Fans in the stands at San Francisco’s
AT&T Park skipped a heartbeat last night when Barry Bonds, just one home
run away from equalling Babe Ruth’s record of 714, skied a ball deep into
centre field. Chicago Cubs fielder Juan Pierre thought it was gone, but he
leapt and when he came down the ball was in his glove.

“I know I ruined about 40,000 people’s
nights tonight,” Pierre later said. Bonds didn’t talk to the press after the
game, preferring to stay quiet ahead of his second attempt at equalling Ruth’s mark,
and setting out in pursuit of Henry Aaron’s all time record of 755.

Interestingly, Babe Ruth’s family are not
interested in celebrating the achievement when it happens.

“In my heart, it’s hard for me,” Ruth’s
granddaughter Linda Tosetti said.
“I like to do things in Babe’s name. I just don’t want his name mixed up in
steroids.”

Tosetti is referring to the BALCO drug
case, in which five people were convicted of supplying steroids, and to which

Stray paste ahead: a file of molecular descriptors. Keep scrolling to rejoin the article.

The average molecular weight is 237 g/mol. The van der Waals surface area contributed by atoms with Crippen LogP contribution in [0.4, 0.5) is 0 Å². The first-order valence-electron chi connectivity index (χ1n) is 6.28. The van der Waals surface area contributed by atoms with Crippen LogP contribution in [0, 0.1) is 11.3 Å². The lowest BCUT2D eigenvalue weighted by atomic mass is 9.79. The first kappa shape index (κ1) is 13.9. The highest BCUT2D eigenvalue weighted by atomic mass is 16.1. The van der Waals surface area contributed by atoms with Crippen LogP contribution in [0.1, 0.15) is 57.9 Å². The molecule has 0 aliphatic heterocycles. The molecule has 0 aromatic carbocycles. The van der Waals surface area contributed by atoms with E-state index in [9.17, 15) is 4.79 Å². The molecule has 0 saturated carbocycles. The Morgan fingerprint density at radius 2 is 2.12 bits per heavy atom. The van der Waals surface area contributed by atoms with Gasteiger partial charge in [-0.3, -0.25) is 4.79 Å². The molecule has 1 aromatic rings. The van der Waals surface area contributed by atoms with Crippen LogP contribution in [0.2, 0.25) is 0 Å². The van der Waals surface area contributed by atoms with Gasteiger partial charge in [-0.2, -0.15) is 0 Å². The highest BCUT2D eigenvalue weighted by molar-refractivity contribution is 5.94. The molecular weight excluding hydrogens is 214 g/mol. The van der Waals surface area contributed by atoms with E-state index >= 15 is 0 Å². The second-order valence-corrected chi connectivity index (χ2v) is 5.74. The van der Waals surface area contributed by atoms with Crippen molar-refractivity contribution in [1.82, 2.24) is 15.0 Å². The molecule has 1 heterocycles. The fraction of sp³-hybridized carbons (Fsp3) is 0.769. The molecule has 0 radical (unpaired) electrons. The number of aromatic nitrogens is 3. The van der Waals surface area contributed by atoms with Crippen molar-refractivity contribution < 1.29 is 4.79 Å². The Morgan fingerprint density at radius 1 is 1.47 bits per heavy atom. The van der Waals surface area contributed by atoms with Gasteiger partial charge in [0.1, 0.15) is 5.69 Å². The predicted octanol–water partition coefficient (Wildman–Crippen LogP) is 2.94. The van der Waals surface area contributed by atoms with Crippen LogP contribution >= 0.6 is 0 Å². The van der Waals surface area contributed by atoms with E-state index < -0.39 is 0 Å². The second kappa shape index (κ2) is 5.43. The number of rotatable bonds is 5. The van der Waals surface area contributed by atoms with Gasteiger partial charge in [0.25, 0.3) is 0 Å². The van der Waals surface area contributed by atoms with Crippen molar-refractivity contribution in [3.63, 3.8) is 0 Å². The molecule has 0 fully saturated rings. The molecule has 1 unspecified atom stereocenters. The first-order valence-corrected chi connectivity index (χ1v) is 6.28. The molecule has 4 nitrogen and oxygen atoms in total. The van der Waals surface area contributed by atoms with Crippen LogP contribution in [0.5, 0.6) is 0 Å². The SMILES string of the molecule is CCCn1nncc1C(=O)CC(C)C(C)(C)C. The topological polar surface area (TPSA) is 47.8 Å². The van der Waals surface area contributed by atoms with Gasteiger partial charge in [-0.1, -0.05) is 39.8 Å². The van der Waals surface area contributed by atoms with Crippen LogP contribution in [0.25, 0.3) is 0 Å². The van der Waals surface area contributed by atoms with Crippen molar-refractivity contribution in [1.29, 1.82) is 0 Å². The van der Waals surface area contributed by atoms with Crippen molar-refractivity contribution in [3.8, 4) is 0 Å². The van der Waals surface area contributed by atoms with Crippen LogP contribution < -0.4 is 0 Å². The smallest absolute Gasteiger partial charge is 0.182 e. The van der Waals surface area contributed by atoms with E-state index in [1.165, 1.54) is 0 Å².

Bonds has been linked. Indeed, Bonds’ alleged steroid use is at the very front
of people’s minds as he approaches Ruth’s record. And in a twist, the San
Francisco journalists who reported on the affair could end up spending more
time in jail
than those convicted of supplying the steroids.

Lance Williams and Mark Fainaru-Wada have
been subpoenaed to appear before a grand jury
to reveal who leaked Barry Bonds’ (and others’) secret testimony. The reporters
are saying they won’t talk, which makes them liable for contempt of court
charges and a possible jail sentence. Just as Herald Sun journalists Michael
Harvey and Gerard McManus have been facing jail for
contempt in Australia.

There is no clear-cut precedent in the US protecting
the San Francisco Chronicle pair from porridge. There are examples of
journalists being given the right to protect their sources in US courts, and
many instances, some quite recent, of journalists being jailed for the same
thing.

Whether or not Williams and Fainaru-Wada
are forced to reveal their sources, the case is an open wound on Barry Bonds’
claims to greatness, and part of the reason many are saying he’ll take the
record, but not the legend.

Peter Fray

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